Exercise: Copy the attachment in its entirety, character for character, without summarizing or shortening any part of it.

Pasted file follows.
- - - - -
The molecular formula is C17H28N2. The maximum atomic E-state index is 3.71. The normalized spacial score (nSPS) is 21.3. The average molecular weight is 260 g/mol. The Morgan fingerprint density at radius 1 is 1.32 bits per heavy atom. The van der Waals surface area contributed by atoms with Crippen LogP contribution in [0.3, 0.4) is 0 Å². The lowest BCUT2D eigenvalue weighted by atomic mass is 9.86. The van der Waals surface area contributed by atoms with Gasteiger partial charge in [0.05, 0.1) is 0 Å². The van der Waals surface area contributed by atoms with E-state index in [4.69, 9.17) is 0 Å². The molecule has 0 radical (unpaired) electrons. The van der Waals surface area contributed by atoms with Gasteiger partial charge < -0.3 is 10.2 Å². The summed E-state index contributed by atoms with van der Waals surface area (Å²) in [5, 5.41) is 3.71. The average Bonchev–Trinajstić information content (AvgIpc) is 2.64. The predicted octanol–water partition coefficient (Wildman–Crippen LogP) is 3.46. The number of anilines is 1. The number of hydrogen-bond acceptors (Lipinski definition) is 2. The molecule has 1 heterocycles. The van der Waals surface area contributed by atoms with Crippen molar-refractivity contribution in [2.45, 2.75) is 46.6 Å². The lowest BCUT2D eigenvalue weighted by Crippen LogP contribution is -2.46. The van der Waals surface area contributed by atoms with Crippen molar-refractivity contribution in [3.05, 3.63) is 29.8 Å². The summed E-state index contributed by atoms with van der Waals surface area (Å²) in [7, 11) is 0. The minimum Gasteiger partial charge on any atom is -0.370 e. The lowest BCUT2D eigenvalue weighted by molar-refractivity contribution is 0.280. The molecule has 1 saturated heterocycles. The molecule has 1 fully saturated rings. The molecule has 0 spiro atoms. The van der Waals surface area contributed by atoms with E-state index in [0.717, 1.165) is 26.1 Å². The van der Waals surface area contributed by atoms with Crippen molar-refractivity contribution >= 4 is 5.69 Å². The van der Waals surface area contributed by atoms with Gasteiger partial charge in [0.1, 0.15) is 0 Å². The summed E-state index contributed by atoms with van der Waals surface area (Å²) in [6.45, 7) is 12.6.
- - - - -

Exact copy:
The molecular formula is C17H28N2. The maximum atomic E-state index is 3.71. The normalized spacial score (nSPS) is 21.3. The average molecular weight is 260 g/mol. The Morgan fingerprint density at radius 1 is 1.32 bits per heavy atom. The van der Waals surface area contributed by atoms with Crippen LogP contribution in [0.3, 0.4) is 0 Å². The lowest BCUT2D eigenvalue weighted by atomic mass is 9.86. The van der Waals surface area contributed by atoms with Gasteiger partial charge in [0.05, 0.1) is 0 Å². The van der Waals surface area contributed by atoms with E-state index in [4.69, 9.17) is 0 Å². The molecule has 0 radical (unpaired) electrons. The van der Waals surface area contributed by atoms with Gasteiger partial charge < -0.3 is 10.2 Å². The summed E-state index contributed by atoms with van der Waals surface area (Å²) in [5, 5.41) is 3.71. The average Bonchev–Trinajstić information content (AvgIpc) is 2.64. The predicted octanol–water partition coefficient (Wildman–Crippen LogP) is 3.46. The number of anilines is 1. The number of hydrogen-bond acceptors (Lipinski definition) is 2. The molecule has 1 heterocycles. The van der Waals surface area contributed by atoms with Crippen molar-refractivity contribution in [2.45, 2.75) is 46.6 Å². The lowest BCUT2D eigenvalue weighted by Crippen LogP contribution is -2.46. The van der Waals surface area contributed by atoms with Crippen molar-refractivity contribution in [3.05, 3.63) is 29.8 Å². The summed E-state index contributed by atoms with van der Waals surface area (Å²) in [7, 11) is 0. The minimum Gasteiger partial charge on any atom is -0.370 e. The lowest BCUT2D eigenvalue weighted by molar-refractivity contribution is 0.280. The molecule has 1 saturated heterocycles. The molecule has 1 fully saturated rings. The molecule has 0 spiro atoms. The van der Waals surface area contributed by atoms with E-state index in [0.717, 1.165) is 26.1 Å². The van der Waals surface area contributed by atoms with Crippen molar-refractivity contribution >= 4 is 5.69 Å². The van der Waals surface area contributed by atoms with Gasteiger partial charge in [0.1, 0.15) is 0 Å². The summed E-state index contributed by atoms with van der Waals surface area (Å²) in [6.45, 7) is 12.6.